Kurt Bayer is a Herald reporter based in Christchurch

Racing car dream nearing goal

The ultimate millionaires’ speed toy on track for finishing this year.

The Australian billionaire building the ultimate mega-millionaire boy's toy in New Zealand is on schedule to have a prototype racing car finished in months.

IT mogul David Dicker has also bought out a Lotus track car project that terrified Jeremy Clarkson and that is as close to Formula One that anyone not named Lewis Hamilton or Nico Rosberg will get - if they have a spare $1 million.

In January, the Herald on Sunday revealed Dicker has chosen a remote corner of rural North Canterbury - two hours' drive from Christchurch - to design, test and build the world's fastest track car.

The article prompted an approach by legendary British sports car manufacturers to see if Dicker would be interested in buying its T125 project.

The Lotus T125 is a V8-powered lightweight single-seater racer that looks like an F1 car, with more down force, similar dimensions, tyres and set-up, and is nearly as fast.

Dicker leapt at the chance to buy the project, rebrand it Rodin FZed, and add it to his existing Rodin Cars Ltd stable, which includes the FZero - described by Dicker as a "Formula One car with fenders" - and could cost anywhere from $650,000-$1.2m.

"The Rodin FZed is quicker than a GP2 car, very similar to a contemporary F1 and only slightly slower, but only by a few seconds a lap," the 63-year-old told the Herald on Sunday.

"This gives us a two-car-model line-up, and a more entry-level car that will be cheaper than the FZero, which gives us a huge advantage."

Dicker, whose hardware distribution company Dicker Data surpassed $1 billion in sales last year, has already sold a Rodin FZed to a German buyer.

The car is being checked over at his impressive Waiau factory before it is shipped next month.

He already has five other original T125 carbon fibre monocoques at the factory which his team of engineers will soon start building.

Despite British TV host Clarkson being terrified behind the wheel of the Lotus T125, Dicker thinks it's not beyond the talents of an average enthusiast.

"It's a good challenge. It won't be easy, but you don't have to be on the ragged edge for it to be enjoyable."

Dicker says buyers will be given technical and engineering support along with all the spares required - many of which will be made by high-tech equipment, including carbon fibre autoclaves, milling lathes, and 3D printers at Waiau.

"Buyers won't have the issues that people have with classic racing cars, where there are no parts, support or knowledge," he said.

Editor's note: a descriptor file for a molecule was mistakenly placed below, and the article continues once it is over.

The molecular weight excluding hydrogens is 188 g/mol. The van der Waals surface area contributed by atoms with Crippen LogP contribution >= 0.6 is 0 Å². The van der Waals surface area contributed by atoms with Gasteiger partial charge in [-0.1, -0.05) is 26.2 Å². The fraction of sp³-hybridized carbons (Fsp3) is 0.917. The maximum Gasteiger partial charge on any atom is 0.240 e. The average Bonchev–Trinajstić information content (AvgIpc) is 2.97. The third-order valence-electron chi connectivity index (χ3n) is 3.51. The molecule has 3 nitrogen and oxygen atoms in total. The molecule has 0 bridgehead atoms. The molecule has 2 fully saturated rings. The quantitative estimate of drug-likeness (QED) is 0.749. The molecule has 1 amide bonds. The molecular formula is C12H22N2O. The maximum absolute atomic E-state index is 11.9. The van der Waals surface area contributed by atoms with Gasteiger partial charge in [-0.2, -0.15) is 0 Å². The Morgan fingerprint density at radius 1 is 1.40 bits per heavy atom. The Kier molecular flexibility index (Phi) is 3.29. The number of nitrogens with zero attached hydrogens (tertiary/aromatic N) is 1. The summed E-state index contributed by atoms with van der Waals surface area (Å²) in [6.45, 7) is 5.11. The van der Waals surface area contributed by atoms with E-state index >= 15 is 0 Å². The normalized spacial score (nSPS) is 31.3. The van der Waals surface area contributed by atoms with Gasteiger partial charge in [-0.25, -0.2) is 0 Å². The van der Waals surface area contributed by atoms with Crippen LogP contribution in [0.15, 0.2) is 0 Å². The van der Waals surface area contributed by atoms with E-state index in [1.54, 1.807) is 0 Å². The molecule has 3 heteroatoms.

Work on the FZero is also progressing, Dicker said. Chinese engineers are "very busy" working on many crucial parts. The main chassis will be delivered next month, and Judd engine manufacturers have just finished its first FZero engine.

Dicker, who divides his time between Waiau, his native Sydney, Jumeira Beach in Dubai and Italy's Dolomites mountain range, plans to test the cars at Sepang International Circuit in Malaysia after the F1 GP in October.

David Dicker and his wife, Delwyn, are hoping to build the world's fastest track car. Below, the Lotus T125 racing car.
David Dicker and his wife, Delwyn, are hoping to build the world's fastest track car. Below, the Lotus T125 racing car.

He bought the isolated 567ha Wandle Downs a decade ago, dreaming of making a track car for the wealthy that was as fast, or faster, than a modern F1 car.

Dicker spends four to five months a year at the property, which is owned by his second wife, Delwyn Loris Dicker.

A sealed 3km test track is completed and excavations are under way for a stage 3 extension to include a near 1km-long straight to test the limits of the incredible 300km/h machines.

Dicker's long-term self-confessed "vanity project" envisages 40-50 cars being made every year, across all models. "The cars are pretty much unique, there's really nothing else available like this. They will be exciting to drive and I think there's definite market for it," he said.

"I've been working on this project for ages ... but we've already sold a car, it's real, it's happening. I'm confident we can sell them.

"I'm certainly keen to get into one."

- Herald on Sunday

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